Within two to three seasons, Santillo expects to have three lines that offer customers a choice between all-wood, all-steel and mixed-material products. FlexSteel is also working to reduce the weight of some its products because many end-users want to be able to move them without much labor.

Although he recognizes the financial crunch many long-term care operators face, he says his company hasn't found cheaper extrusions or plastics to work nearly as well.

“There is a lot of movement in materials right now,” Santillo says. “But plastics are not the answer in this senior living environment. It's not warm, and it tends not to be as durable.”

For the last 25 years, Sunrise has leaned heavily on the formal dining chairs — delicate arms, turned legs — once thought to be admired most by seniors. But the company is trying out steel-framed chairs in about 30 of its memory care units, where Owensby says the traditional chairs were taking the biggest hits.

The wood-look chairs come at a higher price point, but save the effort of constant re-staining. They are also holding up longer, a point Owensby says was critical to operators of healthcare facilities.

Maddalena also is concerned about durability. His line features a wood-look finish, sometimes with metal ferrules that cover the bottom three to six inches of legs to ward off vacuum cleaner and walker damage.

Armstrong predicts chairs with easy-to-replace upholstery will become a common feature, allowing providers to get longer lifespans and save money over 10 to 20 years. In casegood manufacturing, he says 3DL surfaces (or thermoplastic film overlays) will become more prominent because they provide seamless, rounded corners and look like wood without the cost of wood.

“It is also easier to clean and disinfect,” he says. “Because of the increased design capabilities it can incorporate features like spill retention barriers.”  

Though removable cushions, stain-resistant sprays and durable surfaces are protecting seating areas, there's still little out there to save doorjambs and hallways. They take a beating and can make even a recently remodeled facility age quickly, Maddalena says.

Corner guards give off an institutional vibe, while heavy-duty wallpaper or shields that protect below a chair rail can be cost-prohibitive. Maddalena is working on creating a covering that withstands constant bumps and protects the sheet rock beneath.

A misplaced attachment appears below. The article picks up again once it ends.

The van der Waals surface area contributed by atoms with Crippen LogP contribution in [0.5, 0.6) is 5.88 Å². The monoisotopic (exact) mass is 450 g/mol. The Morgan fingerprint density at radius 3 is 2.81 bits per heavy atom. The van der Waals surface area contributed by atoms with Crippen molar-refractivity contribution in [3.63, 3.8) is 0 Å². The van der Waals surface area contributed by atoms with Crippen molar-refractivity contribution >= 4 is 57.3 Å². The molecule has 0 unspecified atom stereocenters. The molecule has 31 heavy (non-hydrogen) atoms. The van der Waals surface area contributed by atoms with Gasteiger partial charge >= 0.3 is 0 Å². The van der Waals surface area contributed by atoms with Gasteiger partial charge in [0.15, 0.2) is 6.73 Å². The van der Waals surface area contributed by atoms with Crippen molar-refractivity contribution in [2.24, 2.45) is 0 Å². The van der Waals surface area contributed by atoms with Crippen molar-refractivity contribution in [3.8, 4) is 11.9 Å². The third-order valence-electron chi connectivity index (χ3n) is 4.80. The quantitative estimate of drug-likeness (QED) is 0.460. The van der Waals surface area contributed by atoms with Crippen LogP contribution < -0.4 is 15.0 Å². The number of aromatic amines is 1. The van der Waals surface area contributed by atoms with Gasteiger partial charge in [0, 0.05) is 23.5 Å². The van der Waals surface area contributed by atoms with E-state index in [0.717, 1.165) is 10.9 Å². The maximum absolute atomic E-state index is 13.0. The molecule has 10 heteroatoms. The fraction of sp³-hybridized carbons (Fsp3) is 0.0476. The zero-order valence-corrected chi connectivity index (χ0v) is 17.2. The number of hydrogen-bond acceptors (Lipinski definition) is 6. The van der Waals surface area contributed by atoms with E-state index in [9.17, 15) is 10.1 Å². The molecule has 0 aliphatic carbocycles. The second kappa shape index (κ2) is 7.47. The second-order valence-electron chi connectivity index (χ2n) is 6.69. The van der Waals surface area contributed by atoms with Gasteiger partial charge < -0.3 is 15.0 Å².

Wider options

Other trends that are bigger than healthcare or furniture also will dictate the shape and style of new products.

Though the hospitality industry has seized on sustainable materials (it plays well in marketing efforts), they're still limited in the healthcare furniture industry. Owensby says she and other designers within the industry are specifying non-toxic foams and other materials wherever they exist, and she expects options will eventually increase.

In some states, they've moved away from treating surfaces with antimicrobial or other sprays that may now be considered unwise. Vinyl wall coverings and cheaper paints that give off VOCs will likely become harder to find.

But some materials that have become popular in homes — such as bamboo flooring — simply won't hold up in a nursing home. Designers instead are keeping their eyes toward new alternatives that might enter the marketplace.

Unit size also will require companies to rethink design.

Maddalena points to the shrinking square footage of a typical apartment, which has forced furniture designers to create pieces on a different scale. He expects that will trickle down to the healthcare segment.

Santillo says the aging-in-place movement is putting added pressure on manufacturers. In creating a recliner on casters that offers therapeutic solutions, FlexSteel will need to consider the needs of individual consumers as well as those of communities. 

Universal design, too, should become more prominent, says Owensby. Communities will increasingly build or retrofit wings to accommodate residents through various stages of health, and they'll need furnishings that evolve with them, resulting in more customization.

“I have seen a lot more customer-driven choice in the industry,” says Owensby, who regularly attends trade shows for new ideas. 

Given enough time, it's likely the future will deliver furniture buyers their “just right” Goldilocks moment, too.